Even Lady GaGa has weighed in on it, so you know it must be an important issue. And it is hard to not see the YouTube videos of kids with their index cards, even when you don’t follow YouTube trends. If you somehow missed it from one of those ways, though, you probably saw something about it on your favorite crime stopper TV show.
What am I talking about?
It’s everywhere, and the workplace is not an exception.
When I think of workplace bullying, I remember an episode of Will and Grace where Will Truman’s high school bully started working in the same law firm as Will and quickly began making Will “Woman” do his work for him. In turn, Will began faking sick and staying home from work just to avoid the issue until Jack made him stand up for his rights.
As is the case in all half-hour sitcoms, there was a humorous, tidy ending to the whole problem.
If only our real workplace bullying concerns could be wrapped up just as easily.
What Is Workplace Bullying?
Workplace bullying occurs when an employee, often times (but not always) a boss, uses his or her power, whether that power is gained through a higher position in the workplace or through actual strength, to intimidate another employee.
It can be done through making vindictive or condescending comments, embarrassing or humiliating the other employee or employees in front of their peers, or any other unethical mean that makes the employee feel reasonably uncomfortable in the work setting.
Is Workplace Bullying Really a Problem?
According to the Workplace Bullying Institute, 35% of the US workforce say they have been bullied, and that equates to over 50 million workers.
Still, though, there are no current laws that ban workplace bullying, unless the bullying is the result of the victim’s membership to a protected class.
In other words, it is not illegal to bully someone just because you do not like them.
While many states are considering a Healthy Workplace Bill that would address these issues, right now it is up to you as the employer to stop this harmful trend.
There are many reasons you should want to do this as well, even outside of basic humanitarian reasons:
- Stop violence. Stopping this harmful behavior before it reaches potentially devastating levels is the best approach.
- Create a positive work environment. Employees who feel safe, and even valued, at work are employees who are going to do their best for their employer. Not only this, but there will be fewer absences of scared employees not willing to face their daily tormenters.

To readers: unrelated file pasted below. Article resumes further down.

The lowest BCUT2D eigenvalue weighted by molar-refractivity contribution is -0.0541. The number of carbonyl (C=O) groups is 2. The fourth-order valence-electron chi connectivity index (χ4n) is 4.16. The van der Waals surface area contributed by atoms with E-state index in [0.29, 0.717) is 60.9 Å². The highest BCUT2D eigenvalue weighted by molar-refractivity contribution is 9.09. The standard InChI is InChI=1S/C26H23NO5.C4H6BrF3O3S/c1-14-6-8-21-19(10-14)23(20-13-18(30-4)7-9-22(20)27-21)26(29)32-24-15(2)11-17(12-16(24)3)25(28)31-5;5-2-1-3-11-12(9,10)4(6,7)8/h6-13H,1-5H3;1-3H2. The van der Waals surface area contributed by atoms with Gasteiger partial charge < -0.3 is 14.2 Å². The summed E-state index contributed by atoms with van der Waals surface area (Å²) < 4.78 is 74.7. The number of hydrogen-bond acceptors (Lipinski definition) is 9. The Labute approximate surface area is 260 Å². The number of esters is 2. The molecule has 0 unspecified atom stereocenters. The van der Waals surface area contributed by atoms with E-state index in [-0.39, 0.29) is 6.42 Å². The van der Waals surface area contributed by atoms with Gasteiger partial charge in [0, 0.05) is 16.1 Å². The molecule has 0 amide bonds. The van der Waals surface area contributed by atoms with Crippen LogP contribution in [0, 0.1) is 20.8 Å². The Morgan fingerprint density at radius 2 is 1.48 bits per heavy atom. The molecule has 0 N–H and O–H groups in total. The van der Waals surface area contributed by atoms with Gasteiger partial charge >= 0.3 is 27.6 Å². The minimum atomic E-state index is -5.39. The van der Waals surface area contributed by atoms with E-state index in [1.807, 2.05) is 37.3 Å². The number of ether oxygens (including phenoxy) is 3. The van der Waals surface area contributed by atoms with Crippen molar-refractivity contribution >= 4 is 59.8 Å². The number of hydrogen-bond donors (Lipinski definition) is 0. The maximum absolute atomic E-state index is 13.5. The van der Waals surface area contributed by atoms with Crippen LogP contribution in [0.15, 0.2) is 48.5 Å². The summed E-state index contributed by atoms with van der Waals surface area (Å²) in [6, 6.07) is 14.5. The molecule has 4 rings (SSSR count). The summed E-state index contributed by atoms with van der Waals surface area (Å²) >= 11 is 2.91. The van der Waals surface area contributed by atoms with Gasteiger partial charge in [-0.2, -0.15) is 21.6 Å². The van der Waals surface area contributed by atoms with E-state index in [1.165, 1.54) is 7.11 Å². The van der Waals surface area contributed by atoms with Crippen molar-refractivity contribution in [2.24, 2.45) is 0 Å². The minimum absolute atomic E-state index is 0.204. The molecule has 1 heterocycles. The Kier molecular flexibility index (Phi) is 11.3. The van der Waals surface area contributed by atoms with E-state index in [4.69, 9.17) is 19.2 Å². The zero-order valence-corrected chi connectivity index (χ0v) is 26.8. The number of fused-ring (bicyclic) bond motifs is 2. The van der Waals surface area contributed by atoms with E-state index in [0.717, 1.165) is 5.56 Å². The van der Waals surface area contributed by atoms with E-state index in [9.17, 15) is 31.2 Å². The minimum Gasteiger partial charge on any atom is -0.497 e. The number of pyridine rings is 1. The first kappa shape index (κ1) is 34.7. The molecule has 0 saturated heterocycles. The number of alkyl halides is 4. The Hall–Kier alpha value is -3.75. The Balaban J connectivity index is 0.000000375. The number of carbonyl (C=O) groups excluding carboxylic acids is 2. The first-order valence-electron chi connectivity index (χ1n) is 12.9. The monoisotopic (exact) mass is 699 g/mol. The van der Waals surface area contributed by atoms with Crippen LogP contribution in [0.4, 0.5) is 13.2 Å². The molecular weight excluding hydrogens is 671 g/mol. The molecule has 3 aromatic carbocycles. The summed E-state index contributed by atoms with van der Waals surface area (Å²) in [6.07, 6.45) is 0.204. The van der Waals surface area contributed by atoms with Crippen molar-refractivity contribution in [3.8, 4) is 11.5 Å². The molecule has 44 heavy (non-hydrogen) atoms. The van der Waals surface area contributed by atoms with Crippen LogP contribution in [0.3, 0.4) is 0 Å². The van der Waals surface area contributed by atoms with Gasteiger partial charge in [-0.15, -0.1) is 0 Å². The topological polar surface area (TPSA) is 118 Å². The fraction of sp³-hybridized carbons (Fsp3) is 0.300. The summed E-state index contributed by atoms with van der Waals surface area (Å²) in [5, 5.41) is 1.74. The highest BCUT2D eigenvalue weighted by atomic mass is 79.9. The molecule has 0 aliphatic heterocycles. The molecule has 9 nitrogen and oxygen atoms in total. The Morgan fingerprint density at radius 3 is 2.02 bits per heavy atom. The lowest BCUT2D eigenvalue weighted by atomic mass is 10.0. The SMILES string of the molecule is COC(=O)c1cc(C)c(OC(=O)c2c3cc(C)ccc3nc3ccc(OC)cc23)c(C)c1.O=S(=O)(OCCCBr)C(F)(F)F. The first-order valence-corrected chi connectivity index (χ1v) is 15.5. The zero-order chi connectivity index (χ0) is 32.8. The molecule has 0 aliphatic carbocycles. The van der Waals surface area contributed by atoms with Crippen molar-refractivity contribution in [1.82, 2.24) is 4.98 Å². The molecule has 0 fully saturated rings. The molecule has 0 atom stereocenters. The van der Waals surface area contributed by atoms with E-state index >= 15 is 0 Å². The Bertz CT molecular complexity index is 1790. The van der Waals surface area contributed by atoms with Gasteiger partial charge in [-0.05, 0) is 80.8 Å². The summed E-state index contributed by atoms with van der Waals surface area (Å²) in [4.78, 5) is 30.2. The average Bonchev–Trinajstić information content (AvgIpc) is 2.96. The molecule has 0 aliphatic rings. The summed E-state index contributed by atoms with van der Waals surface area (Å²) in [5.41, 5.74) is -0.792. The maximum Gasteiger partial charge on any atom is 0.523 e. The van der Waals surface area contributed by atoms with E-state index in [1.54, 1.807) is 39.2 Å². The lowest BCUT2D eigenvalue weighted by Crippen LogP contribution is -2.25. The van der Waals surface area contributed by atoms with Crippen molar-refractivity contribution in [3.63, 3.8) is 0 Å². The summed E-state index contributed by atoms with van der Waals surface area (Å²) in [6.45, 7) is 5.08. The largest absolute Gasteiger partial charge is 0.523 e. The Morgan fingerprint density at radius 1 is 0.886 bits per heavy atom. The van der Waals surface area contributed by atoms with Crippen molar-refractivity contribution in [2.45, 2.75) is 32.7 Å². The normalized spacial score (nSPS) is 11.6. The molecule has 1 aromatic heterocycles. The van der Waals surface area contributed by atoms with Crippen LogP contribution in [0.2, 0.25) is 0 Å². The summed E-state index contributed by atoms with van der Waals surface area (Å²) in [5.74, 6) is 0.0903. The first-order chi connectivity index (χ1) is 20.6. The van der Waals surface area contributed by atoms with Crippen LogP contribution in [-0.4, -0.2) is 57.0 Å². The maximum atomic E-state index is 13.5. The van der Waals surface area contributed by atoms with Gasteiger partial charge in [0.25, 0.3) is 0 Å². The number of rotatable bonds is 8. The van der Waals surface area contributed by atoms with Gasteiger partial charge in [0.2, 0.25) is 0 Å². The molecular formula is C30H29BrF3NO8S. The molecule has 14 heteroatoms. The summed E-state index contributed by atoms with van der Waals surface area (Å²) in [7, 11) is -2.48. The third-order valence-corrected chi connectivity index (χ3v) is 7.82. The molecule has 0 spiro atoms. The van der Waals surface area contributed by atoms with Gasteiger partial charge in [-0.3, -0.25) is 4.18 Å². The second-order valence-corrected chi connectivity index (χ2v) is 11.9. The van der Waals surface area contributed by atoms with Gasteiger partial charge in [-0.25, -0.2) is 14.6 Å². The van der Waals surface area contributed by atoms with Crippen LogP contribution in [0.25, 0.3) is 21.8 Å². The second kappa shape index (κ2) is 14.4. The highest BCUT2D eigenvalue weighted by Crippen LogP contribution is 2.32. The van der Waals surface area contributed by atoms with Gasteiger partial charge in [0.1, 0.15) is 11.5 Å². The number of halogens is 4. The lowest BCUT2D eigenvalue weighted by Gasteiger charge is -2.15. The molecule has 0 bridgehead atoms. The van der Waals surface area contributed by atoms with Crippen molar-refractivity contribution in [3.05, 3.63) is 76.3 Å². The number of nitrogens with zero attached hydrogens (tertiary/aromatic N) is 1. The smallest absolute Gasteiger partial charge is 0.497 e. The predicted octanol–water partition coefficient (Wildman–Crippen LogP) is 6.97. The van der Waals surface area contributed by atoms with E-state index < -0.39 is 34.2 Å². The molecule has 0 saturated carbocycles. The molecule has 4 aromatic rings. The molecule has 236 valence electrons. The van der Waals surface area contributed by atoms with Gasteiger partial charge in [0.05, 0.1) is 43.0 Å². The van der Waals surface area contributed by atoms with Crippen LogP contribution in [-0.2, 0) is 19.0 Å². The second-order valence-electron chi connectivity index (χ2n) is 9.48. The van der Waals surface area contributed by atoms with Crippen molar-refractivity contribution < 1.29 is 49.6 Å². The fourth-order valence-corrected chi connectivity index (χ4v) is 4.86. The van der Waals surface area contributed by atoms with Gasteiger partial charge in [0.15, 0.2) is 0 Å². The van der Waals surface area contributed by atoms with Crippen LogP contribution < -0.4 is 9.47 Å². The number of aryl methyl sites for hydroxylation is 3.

- Weed out the bad seeds. Bullying tendencies in and of themselves should be avoided at all costs, but an employee who is a bully might also tend to have other unsavory characteristics that you want to keep out of your workplace. Getting rid of the mean employee or offering training to help eliminate the bad traits can clear your workplace of more than just bullying.
- Reduce liability. Even though bullying is not illegal, it can lead to other claims that could create liability for the employer, such as harassment or hostile work environments.
Stopping Workplace Bullying
October is National Bully Prevention Month, and this week (October 14 through October 20) is Freedom from Workplace Bullying week. To help recognize this week, take a moment and examine what your workplace is doing to help stop bullying.
There are many things that you as the employer can do to stop bullying in your workplace and one is to support the Healthy Workplace Bill if there is one being considered in your state. In addition, look at your current safeguards. Do you have any or all of the following?
- An anti-bullying policy?
- Training for all levels in topics such as tolerance, ethics and correct workplace behaviors?
- A reporting method that is both well publicized and offers anonymity?
- A discipline procedure that is both effective and consistently used?
These are just a few of the ways you can stop bullying from terrorizing your workplace.
If you want to learn more about this important topic, XpertHR can help.